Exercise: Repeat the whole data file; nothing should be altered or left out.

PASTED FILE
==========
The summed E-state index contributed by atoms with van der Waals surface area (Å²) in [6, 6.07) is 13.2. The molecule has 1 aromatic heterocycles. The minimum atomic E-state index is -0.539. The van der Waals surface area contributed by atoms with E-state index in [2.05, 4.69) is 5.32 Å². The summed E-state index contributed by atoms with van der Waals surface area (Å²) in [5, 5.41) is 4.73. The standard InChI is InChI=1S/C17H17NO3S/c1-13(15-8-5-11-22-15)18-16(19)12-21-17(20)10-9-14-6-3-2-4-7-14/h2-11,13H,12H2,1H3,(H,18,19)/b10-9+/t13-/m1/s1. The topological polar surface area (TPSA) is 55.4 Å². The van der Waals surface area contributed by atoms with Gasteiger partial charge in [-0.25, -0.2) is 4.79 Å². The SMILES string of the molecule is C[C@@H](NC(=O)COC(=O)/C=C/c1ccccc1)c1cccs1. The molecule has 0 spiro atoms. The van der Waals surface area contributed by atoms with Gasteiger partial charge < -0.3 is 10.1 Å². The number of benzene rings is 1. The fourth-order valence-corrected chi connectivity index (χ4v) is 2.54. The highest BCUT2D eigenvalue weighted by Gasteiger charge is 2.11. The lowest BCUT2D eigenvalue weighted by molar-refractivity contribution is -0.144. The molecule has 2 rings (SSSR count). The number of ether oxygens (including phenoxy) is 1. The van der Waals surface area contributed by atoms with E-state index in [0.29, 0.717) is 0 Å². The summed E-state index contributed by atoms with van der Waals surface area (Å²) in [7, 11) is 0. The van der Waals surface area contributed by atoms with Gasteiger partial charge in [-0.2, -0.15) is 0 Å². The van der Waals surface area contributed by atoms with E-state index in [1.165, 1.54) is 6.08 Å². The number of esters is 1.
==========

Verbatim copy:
The summed E-state index contributed by atoms with van der Waals surface area (Å²) in [6, 6.07) is 13.2. The molecule has 1 aromatic heterocycles. The minimum atomic E-state index is -0.539. The van der Waals surface area contributed by atoms with E-state index in [2.05, 4.69) is 5.32 Å². The summed E-state index contributed by atoms with van der Waals surface area (Å²) in [5, 5.41) is 4.73. The standard InChI is InChI=1S/C17H17NO3S/c1-13(15-8-5-11-22-15)18-16(19)12-21-17(20)10-9-14-6-3-2-4-7-14/h2-11,13H,12H2,1H3,(H,18,19)/b10-9+/t13-/m1/s1. The topological polar surface area (TPSA) is 55.4 Å². The van der Waals surface area contributed by atoms with Gasteiger partial charge in [-0.25, -0.2) is 4.79 Å². The SMILES string of the molecule is C[C@@H](NC(=O)COC(=O)/C=C/c1ccccc1)c1cccs1. The molecule has 0 spiro atoms. The van der Waals surface area contributed by atoms with Gasteiger partial charge < -0.3 is 10.1 Å². The number of benzene rings is 1. The fourth-order valence-corrected chi connectivity index (χ4v) is 2.54. The highest BCUT2D eigenvalue weighted by Gasteiger charge is 2.11. The lowest BCUT2D eigenvalue weighted by molar-refractivity contribution is -0.144. The molecule has 2 rings (SSSR count). The number of ether oxygens (including phenoxy) is 1. The van der Waals surface area contributed by atoms with E-state index in [0.29, 0.717) is 0 Å². The summed E-state index contributed by atoms with van der Waals surface area (Å²) in [7, 11) is 0. The van der Waals surface area contributed by atoms with Gasteiger partial charge in [-0.2, -0.15) is 0 Å². The van der Waals surface area contributed by atoms with E-state index in [1.165, 1.54) is 6.08 Å². The number of esters is 1.